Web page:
Almost everyone must know the ladybird, that very common, colourful, small beetle with the domed back adorned with spots or other markings.
The most common species is the 7-spot Ladybird. As its name clearly tells us it has seven spots on its back, three round ones on each side and leaf-shaped one in the middle of its back directly behind its head as illustrated above.
Its domed back is bright orange-red and all of the spots are jet black making it immediately recognisable. It can fly using its four wings: a front pair and a hind pair. The front pair are hardened and coloured and comprise the spotted dome we see making up the beetle’s back.
When the insect wants to fly it hinges its front pair of wings forward and holds them out rigid to left and right like the wings of an aeroplane. It unfurls its hind pair of wings and flats them to propel itself aloft. The hind wings are soft and uncoloured like those of a wasp.
It may come as a surprise to learn that 19 different species of ladybird have been recorded in Ireland. Knowledge of their status and distribution is not well understood. To address that knowledge gap, and to determine their distribution, habitat preference, and status, the National Biodiversity Data Centre is initiating a Ladybird Atlas 2025 project. The aim is to publish an atlas in 2025 featuring maps showing the distribution of all 19 species together with the most up to date information about these colourful insects.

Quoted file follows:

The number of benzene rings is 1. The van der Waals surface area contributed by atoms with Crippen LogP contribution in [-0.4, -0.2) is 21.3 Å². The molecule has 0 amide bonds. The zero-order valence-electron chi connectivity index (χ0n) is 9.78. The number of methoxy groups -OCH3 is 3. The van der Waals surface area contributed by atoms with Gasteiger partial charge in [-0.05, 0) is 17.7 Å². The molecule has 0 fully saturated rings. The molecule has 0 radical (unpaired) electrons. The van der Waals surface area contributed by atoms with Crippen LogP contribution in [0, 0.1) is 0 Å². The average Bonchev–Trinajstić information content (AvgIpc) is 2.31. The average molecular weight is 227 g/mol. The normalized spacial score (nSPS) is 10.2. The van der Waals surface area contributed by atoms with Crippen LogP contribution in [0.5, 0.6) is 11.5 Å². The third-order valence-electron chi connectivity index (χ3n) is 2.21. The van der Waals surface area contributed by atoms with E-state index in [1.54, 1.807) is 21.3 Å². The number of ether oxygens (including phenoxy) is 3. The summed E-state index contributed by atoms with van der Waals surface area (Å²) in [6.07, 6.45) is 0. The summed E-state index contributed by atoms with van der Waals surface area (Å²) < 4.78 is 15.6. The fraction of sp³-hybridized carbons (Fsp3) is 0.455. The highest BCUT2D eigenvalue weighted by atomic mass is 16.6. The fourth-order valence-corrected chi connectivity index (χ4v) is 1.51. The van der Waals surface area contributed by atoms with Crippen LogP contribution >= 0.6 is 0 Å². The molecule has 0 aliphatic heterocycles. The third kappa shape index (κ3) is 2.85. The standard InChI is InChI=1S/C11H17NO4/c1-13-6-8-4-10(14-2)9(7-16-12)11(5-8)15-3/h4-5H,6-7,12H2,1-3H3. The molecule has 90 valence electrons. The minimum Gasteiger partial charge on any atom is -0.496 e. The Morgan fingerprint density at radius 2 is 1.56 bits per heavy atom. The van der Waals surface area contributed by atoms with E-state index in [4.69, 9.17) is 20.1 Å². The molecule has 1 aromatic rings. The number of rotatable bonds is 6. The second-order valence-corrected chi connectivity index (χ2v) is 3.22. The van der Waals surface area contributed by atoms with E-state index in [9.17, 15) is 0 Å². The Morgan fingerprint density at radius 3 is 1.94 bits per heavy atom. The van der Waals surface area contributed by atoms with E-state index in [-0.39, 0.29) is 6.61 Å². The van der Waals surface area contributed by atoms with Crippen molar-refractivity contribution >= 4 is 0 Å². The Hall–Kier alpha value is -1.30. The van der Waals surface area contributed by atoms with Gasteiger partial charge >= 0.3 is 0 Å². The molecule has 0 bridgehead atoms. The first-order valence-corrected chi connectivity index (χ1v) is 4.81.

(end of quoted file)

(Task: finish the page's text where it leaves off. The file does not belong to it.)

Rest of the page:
Help is needed to map the whole country so you are invited to volunteer as a citizen scientist to record all the ladybirds to see in your area. It is really easy to help with the Ladybird Atlas 2025 project. If you see a ladybird and are sure of its identification simply submit details of the sighting using Ireland’s Citizen Science Portal at https://records.biodiversityireland.ie/record/ladybirds#7/53.455/-8.016.
You might consider going a step farther by developing your ladybird identification skills and becoming a recorder for your area or some area of your choice?
For further information and to see profiles of all 19 ladybird species go to https://biodiversityireland.ie/surveys/ladybird-atlas-2025/